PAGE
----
THE MODERN MINT BLOG
Here are some low maintenance garden ideas for busy people…
1) Design well.
For example, don’t do this…
You will spend an age having to drag the mower around awkward corners (straining your back and shoulders while you do so) and then having to strim against walls where the mower blades don’t reach… or worse yet, you leave the grassy tufts, just like in the picture above (and we often see this when we go and meet a client.)
Cutting the grass is the most time-consuming and labour intensive job of the summer. Remove all that grief and get yourself a ‘one-cut-a-year’ meadow. You’ll see the benefits in time immediately.
Organising a space can be hard – save yourself time and effort by getting help from a designer.
2) Have a bigger patio (with less pots)
You only need to sweep a patio to keep it tidy – no cutting, no machinery, no petrol – just grab a stiff broom and away you go!
Do make sure your patio is large enough – garden furniture is bigger than you might think, as is the space you need when lots of people are over and enjoying a barbeque, so scale up. (As a bonus tip: get all of this work done at the start, before you think about the flowers…)
Less pots? Plants prefer to be in the ground. In pots they rely on you to be sensitive to their every need. But the reason you want a low maintenance garden is because you are busy, right? So you can’t put in the effort watering and feeding morning and night… so choose fewer pots, but buy bigger (so the plants have more room to put their roots into) and better quality. Then make sure you fill them up with flowers – a brilliant display of a few flowers makes more impact than lots of half dead plants.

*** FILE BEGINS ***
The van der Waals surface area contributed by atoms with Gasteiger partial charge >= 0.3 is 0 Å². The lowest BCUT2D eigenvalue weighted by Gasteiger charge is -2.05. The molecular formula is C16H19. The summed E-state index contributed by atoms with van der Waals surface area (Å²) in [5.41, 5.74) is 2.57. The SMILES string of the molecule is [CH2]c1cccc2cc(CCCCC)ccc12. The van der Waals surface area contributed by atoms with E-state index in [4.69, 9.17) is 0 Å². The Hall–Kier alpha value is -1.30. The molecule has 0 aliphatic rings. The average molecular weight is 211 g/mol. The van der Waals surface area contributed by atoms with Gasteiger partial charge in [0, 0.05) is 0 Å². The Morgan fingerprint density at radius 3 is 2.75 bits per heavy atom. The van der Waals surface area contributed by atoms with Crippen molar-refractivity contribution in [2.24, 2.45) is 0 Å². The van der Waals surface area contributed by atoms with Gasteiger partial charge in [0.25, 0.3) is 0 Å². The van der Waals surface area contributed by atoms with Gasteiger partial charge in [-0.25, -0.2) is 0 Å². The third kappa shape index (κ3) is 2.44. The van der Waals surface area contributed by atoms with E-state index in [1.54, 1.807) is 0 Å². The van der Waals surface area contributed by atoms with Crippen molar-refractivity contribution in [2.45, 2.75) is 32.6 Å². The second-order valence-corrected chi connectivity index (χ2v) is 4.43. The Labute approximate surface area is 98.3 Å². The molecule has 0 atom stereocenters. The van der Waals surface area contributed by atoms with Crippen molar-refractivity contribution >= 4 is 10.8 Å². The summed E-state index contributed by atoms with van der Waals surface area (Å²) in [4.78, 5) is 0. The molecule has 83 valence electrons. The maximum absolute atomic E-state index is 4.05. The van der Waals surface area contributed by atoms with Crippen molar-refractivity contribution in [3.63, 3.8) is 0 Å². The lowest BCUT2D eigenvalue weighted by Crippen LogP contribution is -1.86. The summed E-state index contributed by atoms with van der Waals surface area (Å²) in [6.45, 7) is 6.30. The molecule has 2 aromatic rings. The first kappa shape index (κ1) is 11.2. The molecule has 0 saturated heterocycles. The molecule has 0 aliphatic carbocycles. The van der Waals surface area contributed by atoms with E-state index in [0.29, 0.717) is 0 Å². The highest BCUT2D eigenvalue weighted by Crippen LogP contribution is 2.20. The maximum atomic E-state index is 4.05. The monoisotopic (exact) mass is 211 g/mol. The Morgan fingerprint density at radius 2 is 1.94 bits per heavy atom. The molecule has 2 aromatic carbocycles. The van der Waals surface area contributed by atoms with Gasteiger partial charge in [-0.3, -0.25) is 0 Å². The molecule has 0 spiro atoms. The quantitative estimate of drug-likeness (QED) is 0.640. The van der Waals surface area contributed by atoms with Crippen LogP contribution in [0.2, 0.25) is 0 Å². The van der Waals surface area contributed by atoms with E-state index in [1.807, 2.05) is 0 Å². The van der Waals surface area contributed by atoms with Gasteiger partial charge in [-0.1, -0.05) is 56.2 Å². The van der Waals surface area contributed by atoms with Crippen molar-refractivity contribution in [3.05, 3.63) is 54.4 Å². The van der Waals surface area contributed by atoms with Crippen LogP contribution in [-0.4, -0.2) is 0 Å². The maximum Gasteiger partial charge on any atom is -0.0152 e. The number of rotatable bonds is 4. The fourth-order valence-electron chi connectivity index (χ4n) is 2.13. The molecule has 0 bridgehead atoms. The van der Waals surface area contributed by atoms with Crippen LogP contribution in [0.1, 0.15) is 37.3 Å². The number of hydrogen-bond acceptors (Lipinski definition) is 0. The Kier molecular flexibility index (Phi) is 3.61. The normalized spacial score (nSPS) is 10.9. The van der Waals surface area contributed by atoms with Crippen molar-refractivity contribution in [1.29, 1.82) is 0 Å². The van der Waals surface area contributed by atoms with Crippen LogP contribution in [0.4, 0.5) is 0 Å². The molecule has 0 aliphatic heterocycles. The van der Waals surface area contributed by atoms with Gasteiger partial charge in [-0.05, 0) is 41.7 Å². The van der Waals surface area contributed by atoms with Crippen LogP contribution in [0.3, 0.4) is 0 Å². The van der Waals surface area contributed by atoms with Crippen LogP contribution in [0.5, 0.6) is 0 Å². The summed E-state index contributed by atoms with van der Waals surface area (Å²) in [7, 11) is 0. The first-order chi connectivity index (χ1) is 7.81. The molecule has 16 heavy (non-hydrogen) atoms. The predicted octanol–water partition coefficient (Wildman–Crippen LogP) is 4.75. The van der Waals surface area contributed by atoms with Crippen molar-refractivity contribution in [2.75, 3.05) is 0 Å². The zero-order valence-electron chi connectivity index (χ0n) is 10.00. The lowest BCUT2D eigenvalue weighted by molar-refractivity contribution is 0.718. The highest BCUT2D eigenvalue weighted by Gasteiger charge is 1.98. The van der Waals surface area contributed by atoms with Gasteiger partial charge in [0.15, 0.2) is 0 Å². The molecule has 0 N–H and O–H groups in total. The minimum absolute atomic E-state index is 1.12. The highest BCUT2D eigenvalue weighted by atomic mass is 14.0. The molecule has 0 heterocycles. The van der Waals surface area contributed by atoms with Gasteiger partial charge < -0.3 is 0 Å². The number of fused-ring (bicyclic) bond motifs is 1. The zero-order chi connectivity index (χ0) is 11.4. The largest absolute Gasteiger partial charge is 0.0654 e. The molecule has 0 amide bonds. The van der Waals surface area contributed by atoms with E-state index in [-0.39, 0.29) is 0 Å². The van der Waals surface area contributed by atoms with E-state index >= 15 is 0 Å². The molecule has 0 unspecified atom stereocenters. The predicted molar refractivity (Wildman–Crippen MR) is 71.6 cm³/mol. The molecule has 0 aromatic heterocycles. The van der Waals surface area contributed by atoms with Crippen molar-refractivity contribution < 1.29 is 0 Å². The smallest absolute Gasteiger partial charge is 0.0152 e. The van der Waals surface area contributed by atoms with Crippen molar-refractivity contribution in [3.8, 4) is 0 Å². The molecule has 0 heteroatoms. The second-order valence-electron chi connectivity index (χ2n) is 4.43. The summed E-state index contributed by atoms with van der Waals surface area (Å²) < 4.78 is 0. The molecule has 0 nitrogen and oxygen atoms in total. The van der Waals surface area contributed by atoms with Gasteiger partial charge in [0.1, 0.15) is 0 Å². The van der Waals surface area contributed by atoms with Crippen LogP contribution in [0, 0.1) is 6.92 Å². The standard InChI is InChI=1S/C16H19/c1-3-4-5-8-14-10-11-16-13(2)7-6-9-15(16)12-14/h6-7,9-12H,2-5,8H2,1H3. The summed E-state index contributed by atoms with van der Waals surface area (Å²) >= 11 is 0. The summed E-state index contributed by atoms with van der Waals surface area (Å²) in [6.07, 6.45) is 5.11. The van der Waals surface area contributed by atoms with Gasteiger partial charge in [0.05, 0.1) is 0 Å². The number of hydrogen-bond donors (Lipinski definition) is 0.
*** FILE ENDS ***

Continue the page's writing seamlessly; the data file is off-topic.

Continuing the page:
(Another bonus tip for you: in pots, use the best compost you can – not the cheap bags from the garden centre!)
3) Don’t leave soil bare
Bare soil is going to get disturbed, exposing weed seeds to the light. When they get light and water they will germinate. Then you will have to get out there and weed.
It looks rubbish too. If you aren’t sure what to do, or are struggling to get anything to grow, why not try Seedballs – the easiest, lowest maintenance garden product we have ever seen!
4) Plant shrubs
Once established they look after themselves. They cover lots of ground, create useful habitats for insects (as well as providing them with valuable food) and if well chosen offer both flowers and scent to delight us.
Choose well though – ceanothus is wonderful when it flowers, but keep away from laurel, a normal choice offered to clients by unimaginative landscapers. They offer a heavy, dense feeling to a space, so although their waxy leaf helps to soften noise pollution we don’t really like them.
The discerning characteristics of a shrubbery should be something the eye wants to linger on, while providing form in winter when other plants have disappeared below ground.
For more ideas of what to grow see what Dan Pearson had to say.